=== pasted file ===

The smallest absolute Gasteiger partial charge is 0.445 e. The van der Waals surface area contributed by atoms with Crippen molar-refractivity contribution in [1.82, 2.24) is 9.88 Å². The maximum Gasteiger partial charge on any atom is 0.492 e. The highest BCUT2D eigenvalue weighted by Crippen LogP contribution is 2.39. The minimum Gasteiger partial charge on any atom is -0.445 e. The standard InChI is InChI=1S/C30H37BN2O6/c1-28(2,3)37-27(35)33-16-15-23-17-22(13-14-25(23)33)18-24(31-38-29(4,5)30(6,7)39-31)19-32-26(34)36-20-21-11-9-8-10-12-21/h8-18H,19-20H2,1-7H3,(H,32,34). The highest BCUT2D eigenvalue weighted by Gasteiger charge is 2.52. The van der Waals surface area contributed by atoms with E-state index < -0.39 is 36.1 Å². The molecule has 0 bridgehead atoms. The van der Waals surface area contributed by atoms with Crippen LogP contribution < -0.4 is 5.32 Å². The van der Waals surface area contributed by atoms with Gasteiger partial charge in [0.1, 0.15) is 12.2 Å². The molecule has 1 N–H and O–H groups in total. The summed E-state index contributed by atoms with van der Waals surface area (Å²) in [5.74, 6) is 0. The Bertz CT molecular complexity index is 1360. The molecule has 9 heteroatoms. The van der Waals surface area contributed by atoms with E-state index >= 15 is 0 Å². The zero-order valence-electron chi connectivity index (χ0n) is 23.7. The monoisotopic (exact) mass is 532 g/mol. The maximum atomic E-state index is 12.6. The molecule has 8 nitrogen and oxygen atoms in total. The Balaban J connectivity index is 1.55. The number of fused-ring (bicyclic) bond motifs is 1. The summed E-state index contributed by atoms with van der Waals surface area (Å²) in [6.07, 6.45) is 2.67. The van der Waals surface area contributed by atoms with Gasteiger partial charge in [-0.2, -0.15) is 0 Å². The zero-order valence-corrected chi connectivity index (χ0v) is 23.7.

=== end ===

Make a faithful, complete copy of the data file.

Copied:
The smallest absolute Gasteiger partial charge is 0.445 e. The van der Waals surface area contributed by atoms with Crippen molar-refractivity contribution in [1.82, 2.24) is 9.88 Å². The maximum Gasteiger partial charge on any atom is 0.492 e. The highest BCUT2D eigenvalue weighted by Crippen LogP contribution is 2.39. The minimum Gasteiger partial charge on any atom is -0.445 e. The standard InChI is InChI=1S/C30H37BN2O6/c1-28(2,3)37-27(35)33-16-15-23-17-22(13-14-25(23)33)18-24(31-38-29(4,5)30(6,7)39-31)19-32-26(34)36-20-21-11-9-8-10-12-21/h8-18H,19-20H2,1-7H3,(H,32,34). The highest BCUT2D eigenvalue weighted by Gasteiger charge is 2.52. The van der Waals surface area contributed by atoms with E-state index < -0.39 is 36.1 Å². The molecule has 0 bridgehead atoms. The van der Waals surface area contributed by atoms with Crippen LogP contribution < -0.4 is 5.32 Å². The van der Waals surface area contributed by atoms with Gasteiger partial charge in [0.1, 0.15) is 12.2 Å². The molecule has 1 N–H and O–H groups in total. The summed E-state index contributed by atoms with van der Waals surface area (Å²) in [5.74, 6) is 0. The Bertz CT molecular complexity index is 1360. The molecule has 9 heteroatoms. The van der Waals surface area contributed by atoms with E-state index >= 15 is 0 Å². The zero-order valence-electron chi connectivity index (χ0n) is 23.7. The monoisotopic (exact) mass is 532 g/mol. The maximum atomic E-state index is 12.6. The molecule has 8 nitrogen and oxygen atoms in total. The Balaban J connectivity index is 1.55. The number of fused-ring (bicyclic) bond motifs is 1. The summed E-state index contributed by atoms with van der Waals surface area (Å²) in [6.07, 6.45) is 2.67. The van der Waals surface area contributed by atoms with Gasteiger partial charge in [-0.2, -0.15) is 0 Å². The zero-order valence-corrected chi connectivity index (χ0v) is 23.7.